Sheet Anchor | The forgotten village ‘Under the Bridge’

Boys having fun with a quick dip in the Berbice River

THE village of Sheet Anchor, East Canje, Berbice, which is tucked away under the Canje Bridge is somewhat forgotten and neglected.

It is home to about 600 residents, most of whom are unemployed and according to Andy Crawford, a resident, the youths have absolutely nothing to do and pilfering is necessary for survival.

Fisherman, Compton Persaud at Sheet Anchor village ‘Under the Bridge’

“We are not bad people here, but we have to eat and you find they will take things that belong to other people and sell just to get food on the table, because other than fishing there are no jobs to provide a steady income. We are forced to do things that we do not want to [do], but we have to because our needs are much greater,” Crawford said.

When the Pepperpot Magazine visited the area, a few villagers were under the Canje Bridge, drawn to a lively game of dominoes, while a vendor stood nearby and some young men had converged outside a small shop.

Residents stated that they feel stifled down there, because there is nothing going. It was observed that the roads in the small village were in a deplorable state and basic infrastructure was lacking.

“You know this place isn’t all that bad like people say it is. We are regular folks and we are home to some of the best cricketers, a game which is a feature in the community; endless matches are played right on the streets” Crawford said.

The 22-year-old added that he is willing to work, but jobs are hard to find, since New Amsterdam is like a town that is in ‘slow motion’ and nothing much is happening in terms of employment.

“Since morning I sitting here playing dominoes with nothing to do and I wish I had a job, because I need to earn to make a living like other folks; but for now, we must make do,” he said.

Fishing is my living
Compton Persaud, a fisherman, has been fishing in the Berbice River for more than 40 years and had encountered engine trouble with his boat; he was hoping to get it fixed so he can resume fishing.

He told the Pepperpot Magazine that he usually goes fishing at the mouth of the Berbice River and would have a catch of seabob and banga mary which he sells it at the Port Mourant Market, Corentyne.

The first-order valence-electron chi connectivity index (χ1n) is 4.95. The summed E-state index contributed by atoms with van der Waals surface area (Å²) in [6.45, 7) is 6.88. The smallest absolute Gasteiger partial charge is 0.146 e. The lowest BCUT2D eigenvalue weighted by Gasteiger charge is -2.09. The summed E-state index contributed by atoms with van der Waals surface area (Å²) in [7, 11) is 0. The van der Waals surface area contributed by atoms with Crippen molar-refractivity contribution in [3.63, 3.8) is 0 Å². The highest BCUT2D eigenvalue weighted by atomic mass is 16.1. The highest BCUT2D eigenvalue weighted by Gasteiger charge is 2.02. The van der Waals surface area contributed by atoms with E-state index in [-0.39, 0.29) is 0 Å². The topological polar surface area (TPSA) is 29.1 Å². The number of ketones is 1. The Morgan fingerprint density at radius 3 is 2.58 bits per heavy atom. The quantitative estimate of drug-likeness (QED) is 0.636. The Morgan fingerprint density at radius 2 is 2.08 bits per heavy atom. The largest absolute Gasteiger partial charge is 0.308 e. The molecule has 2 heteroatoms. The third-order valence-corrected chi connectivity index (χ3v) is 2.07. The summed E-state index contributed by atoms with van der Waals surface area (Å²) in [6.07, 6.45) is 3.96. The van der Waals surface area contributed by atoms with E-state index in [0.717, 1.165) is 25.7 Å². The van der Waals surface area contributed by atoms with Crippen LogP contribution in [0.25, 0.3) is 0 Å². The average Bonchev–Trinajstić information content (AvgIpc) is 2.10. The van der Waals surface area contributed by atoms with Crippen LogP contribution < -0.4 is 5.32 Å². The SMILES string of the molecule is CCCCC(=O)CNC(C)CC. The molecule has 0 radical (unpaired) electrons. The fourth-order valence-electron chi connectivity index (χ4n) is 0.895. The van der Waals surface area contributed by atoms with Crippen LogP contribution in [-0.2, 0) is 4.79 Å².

This Sheet Anchor resident said fishing has maintained his family and ‘put food on the table’ and it is the only job at which he is proficient.

“Some days I get a good catch and others it is not so good. The fact is, things are deteriorating like less fish, while at the market, the price keep dropping, owing to the poor circulation of money in the county. Things are very slow and if people ain’t get money they can’t spend, which means we are operating at a loss,” Persaud said.

This father of three added that during the rainy season fish is plentiful, but on dry days, the catch is quite limited; but, he added, he is a patient man.

Persaud said that with the sugar estates being closed, like other communities, they are experiencing the ripple effects; things are not always as they seem, he said, because it is difficult to make ends meet on a daily basis.

In Sheet Anchor, the main source of income is fishing. It is the place where there is a makeshift area for fishing boats to load and offload before and after their fishing expeditions.

Life under the Bridge
Kiloutie Katwaru, has been a resident under the Canje Bridge for the past 14 years when she got married, but when her husband passed away she migrated to Trinidad and Tobago; there she worked for 17 years.

She, however, returned to Guyana in 2014 and is still looking for work, since she needs to sustain herself financially.

“Them ain’t doing nothing here. The place is overrun with mosquitoes and as you can see, the roads are in need of repairs and we feel neglected under here, because nobody comes here at all,” Katwaru said.

The 61-year-old told the Pepperpot Magazine that they are a forgotten people and it is time they get some attention.

She related that when her husband died eight years ago, she did not know what to do, as such, she migrated.

“Right now I doing nothing. My daughter and granddaughter live with me and this place is in a terrible state with discoloured water and we have to purchase drinking water; so life here is hard as you can see,” she said.

Sheet Anchor is next to Fort Canje and is located in East Berbice-Corentyne; it is the last village in East Canje before New Amsterdam.